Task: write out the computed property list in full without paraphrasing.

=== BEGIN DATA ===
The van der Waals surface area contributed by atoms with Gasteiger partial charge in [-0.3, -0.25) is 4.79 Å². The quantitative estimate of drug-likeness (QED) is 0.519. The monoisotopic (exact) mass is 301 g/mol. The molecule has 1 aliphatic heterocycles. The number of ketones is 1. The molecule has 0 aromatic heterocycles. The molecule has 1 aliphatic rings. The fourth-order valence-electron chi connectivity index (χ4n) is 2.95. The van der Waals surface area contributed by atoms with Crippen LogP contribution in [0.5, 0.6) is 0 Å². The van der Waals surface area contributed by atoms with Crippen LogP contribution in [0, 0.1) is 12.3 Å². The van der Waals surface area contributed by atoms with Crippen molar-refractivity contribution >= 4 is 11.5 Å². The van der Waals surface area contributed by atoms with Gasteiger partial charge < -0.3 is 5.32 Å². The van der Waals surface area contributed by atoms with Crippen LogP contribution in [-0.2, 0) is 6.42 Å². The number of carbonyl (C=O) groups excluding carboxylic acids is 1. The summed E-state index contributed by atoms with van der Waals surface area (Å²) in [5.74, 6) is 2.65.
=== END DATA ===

The van der Waals surface area contributed by atoms with Gasteiger partial charge in [-0.3, -0.25) is 4.79 Å². The quantitative estimate of drug-likeness (QED) is 0.519. The monoisotopic (exact) mass is 301 g/mol. The molecule has 1 aliphatic heterocycles. The number of ketones is 1. The molecule has 0 aromatic heterocycles. The molecule has 1 aliphatic rings. The fourth-order valence-electron chi connectivity index (χ4n) is 2.95. The van der Waals surface area contributed by atoms with Crippen LogP contribution in [0.5, 0.6) is 0 Å². The van der Waals surface area contributed by atoms with Crippen LogP contribution in [0, 0.1) is 12.3 Å². The van der Waals surface area contributed by atoms with Crippen molar-refractivity contribution >= 4 is 11.5 Å². The van der Waals surface area contributed by atoms with Gasteiger partial charge < -0.3 is 5.32 Å². The van der Waals surface area contributed by atoms with Crippen LogP contribution in [-0.2, 0) is 6.42 Å². The number of carbonyl (C=O) groups excluding carboxylic acids is 1. The summed E-state index contributed by atoms with van der Waals surface area (Å²) in [5.74, 6) is 2.65.